I will give some thought to that question, but the commission already processes a vast amount of information in accordance with a number of legal obligations, including data protection legislation. It is important to mention that, because there might be concerns about publicly available information being in some way misused.

The commission currently maintains, in accordance with its statutory duties, including data protection considerations, a register of 164,000 charities. The commission fully accepts its responsibility to protect individuals from any unauthorised and unreasonable case for disclosure of personal information, while balancing that with legitimate considerations. The commission is overseen in its management of personal data by the Information Commissioner’s Office, as are all public bodies. I will write to the hon. Lady in answer to her question.

Question put and agreed to.

Clause 12 accordingly ordered to stand part of the Bill.

Clause 13

Participation in corporate decisions while disqualified

Photo of Rob Wilson Rob Wilson The Parliamentary Secretary, Cabinet Office

The provision is relatively straightforward and I hope to be able to provide the Committee with a quick and short explanation.

Trustees do not need to be natural persons; they can be legal persons. That means it is possible for a corporate body to be a trustee of a charity. This gives rise to a loophole relating to disqualified trustees. As the law currently stands, a disqualified trustee is not prevented from acting as an officer of a corporate body—where that corporate body is a charity trustee—and participating in decisions about the management and administration of the charity. This can potentially be used to circumvent disqualification. Clause 13 enables us to put this matter right. It prohibits disqualified individuals from participating in decisions about the administration of a charity where they are an officer of a corporate body and that corporate body is a charity trustee. It also extends the civil and criminal sanctions that apply where a disqualified individual acts as a trustee. It is a common-sense provision and I commend it to the Committee.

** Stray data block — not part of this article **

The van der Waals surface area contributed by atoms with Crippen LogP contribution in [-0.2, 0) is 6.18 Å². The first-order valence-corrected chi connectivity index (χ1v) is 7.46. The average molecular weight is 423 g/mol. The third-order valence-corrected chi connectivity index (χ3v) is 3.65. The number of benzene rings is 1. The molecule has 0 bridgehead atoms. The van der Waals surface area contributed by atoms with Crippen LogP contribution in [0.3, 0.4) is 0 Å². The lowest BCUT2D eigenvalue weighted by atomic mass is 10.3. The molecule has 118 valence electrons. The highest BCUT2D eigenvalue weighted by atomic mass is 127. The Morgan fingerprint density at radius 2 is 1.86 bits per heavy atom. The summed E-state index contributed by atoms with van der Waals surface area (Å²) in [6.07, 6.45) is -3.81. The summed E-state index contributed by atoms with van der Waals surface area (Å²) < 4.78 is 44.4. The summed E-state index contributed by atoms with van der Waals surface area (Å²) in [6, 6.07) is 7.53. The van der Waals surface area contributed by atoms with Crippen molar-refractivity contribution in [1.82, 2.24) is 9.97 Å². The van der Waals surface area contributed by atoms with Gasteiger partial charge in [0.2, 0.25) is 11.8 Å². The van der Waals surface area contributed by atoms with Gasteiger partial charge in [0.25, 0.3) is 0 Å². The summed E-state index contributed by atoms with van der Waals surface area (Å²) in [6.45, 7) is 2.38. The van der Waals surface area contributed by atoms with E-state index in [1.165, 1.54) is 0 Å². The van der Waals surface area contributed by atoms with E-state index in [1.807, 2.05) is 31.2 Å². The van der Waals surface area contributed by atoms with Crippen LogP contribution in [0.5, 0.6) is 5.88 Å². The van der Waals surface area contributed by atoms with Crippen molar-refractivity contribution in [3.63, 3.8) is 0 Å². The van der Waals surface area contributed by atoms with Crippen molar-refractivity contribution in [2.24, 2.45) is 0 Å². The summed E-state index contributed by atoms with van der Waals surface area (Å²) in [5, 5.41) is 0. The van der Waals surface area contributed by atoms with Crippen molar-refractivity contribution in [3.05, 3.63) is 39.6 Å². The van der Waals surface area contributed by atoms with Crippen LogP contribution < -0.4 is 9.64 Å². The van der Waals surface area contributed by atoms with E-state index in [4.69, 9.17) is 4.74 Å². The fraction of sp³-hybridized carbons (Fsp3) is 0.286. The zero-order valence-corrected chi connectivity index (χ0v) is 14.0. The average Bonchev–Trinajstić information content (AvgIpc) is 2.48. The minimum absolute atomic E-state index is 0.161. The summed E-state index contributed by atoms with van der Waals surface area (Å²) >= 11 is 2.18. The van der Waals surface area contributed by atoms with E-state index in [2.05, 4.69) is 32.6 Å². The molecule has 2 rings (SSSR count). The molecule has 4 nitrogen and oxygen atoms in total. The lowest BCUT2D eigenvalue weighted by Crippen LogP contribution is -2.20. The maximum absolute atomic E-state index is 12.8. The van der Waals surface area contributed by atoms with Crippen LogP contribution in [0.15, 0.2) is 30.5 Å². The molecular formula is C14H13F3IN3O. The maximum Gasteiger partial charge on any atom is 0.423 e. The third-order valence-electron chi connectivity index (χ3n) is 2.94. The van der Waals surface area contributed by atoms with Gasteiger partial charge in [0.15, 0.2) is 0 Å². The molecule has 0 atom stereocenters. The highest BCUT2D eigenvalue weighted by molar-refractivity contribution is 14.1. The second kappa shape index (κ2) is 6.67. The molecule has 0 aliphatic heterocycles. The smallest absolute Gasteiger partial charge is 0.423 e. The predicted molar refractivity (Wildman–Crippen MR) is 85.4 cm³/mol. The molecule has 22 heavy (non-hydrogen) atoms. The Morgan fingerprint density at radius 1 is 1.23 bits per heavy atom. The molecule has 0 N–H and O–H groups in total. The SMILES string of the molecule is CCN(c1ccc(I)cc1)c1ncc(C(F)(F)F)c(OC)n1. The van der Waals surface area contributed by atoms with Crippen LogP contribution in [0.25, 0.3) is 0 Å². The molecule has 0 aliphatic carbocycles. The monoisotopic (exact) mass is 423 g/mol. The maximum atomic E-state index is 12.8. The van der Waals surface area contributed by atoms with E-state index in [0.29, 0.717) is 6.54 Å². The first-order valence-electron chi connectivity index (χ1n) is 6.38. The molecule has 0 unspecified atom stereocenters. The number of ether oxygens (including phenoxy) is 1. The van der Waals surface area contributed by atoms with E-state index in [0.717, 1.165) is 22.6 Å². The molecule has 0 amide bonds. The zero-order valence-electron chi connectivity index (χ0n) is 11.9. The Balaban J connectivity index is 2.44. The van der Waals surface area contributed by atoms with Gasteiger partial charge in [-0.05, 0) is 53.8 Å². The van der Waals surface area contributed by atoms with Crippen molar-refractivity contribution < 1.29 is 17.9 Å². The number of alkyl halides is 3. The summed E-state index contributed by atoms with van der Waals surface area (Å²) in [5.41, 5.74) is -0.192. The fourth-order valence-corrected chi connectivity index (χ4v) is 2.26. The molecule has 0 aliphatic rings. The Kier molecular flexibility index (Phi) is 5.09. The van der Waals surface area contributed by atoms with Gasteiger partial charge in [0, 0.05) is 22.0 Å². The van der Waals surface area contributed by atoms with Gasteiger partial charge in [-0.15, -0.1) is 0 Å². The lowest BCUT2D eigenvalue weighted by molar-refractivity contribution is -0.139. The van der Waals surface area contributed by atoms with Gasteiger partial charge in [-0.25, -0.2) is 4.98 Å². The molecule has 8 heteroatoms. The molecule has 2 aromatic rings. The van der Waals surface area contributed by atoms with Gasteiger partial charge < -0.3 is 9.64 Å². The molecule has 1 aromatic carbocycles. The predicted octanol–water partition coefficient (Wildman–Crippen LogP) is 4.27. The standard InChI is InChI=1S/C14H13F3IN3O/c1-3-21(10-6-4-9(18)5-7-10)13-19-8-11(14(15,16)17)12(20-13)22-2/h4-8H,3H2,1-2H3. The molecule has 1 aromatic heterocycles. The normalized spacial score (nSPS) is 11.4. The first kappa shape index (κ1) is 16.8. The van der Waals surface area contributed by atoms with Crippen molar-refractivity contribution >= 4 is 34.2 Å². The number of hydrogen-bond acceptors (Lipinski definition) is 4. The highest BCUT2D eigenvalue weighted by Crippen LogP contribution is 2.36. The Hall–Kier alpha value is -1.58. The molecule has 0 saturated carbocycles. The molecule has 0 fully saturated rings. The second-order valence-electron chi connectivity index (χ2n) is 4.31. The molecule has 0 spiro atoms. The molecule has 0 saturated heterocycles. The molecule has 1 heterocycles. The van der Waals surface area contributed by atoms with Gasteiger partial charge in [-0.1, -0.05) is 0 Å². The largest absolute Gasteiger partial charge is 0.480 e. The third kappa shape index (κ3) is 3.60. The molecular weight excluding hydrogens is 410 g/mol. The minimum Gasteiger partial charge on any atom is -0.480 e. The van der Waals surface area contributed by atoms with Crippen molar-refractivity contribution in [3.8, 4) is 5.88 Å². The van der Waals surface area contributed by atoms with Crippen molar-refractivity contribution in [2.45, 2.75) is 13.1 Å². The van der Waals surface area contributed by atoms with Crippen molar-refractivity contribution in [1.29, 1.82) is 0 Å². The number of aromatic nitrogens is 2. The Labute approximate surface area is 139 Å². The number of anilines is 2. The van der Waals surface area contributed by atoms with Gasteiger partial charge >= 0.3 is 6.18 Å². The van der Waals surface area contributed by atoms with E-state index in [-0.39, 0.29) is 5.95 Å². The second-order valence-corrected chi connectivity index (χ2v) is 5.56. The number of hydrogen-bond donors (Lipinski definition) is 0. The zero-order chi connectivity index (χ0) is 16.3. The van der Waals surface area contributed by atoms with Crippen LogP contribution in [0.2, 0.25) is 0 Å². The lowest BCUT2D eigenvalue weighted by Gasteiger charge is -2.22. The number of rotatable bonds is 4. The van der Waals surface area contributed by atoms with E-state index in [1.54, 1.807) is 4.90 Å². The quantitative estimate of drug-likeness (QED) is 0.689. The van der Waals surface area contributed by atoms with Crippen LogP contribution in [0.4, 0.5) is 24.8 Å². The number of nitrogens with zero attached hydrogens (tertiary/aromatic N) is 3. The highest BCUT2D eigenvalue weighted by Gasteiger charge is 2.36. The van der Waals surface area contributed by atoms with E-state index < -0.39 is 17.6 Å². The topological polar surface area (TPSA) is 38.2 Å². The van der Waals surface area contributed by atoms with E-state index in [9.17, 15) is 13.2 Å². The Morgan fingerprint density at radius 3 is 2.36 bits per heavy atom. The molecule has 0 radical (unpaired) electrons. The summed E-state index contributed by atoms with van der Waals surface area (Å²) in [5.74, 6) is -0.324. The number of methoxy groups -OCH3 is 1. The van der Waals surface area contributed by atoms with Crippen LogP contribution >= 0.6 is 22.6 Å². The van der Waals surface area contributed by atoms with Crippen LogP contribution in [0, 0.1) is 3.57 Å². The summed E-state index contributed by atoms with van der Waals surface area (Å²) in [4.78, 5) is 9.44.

Photo of Anna Turley Anna Turley Shadow Minister (Cabinet Office)

I support the Minister’s view on the provision. It is technical, but important. The clause inserts into the Charities Act 2011 new section 184A, which sets out that where a person is disqualified either under section 178 or new section 181A of the Charities Act 2011, which we have discussed in some detail in Committee, and where they are an officer of a corporate body that is a charity trustee, the provision prohibits that person from participating in decisions relating to the charity’s administration. We think it is absolutely right that we abide by the decision that the Charity Commission has made and that the person is not able to continue to participate through that loophole.

It is right that new section 184A extends the existing criminal and civil sanctions to apply to officers who participate in decisions relating to a charity’s administration when they have been disqualified from being charity trustees, and we therefore support the provision.

Question put and agreed to.

Clause 13 accordingly ordered to stand part of the Bill.

Clause 14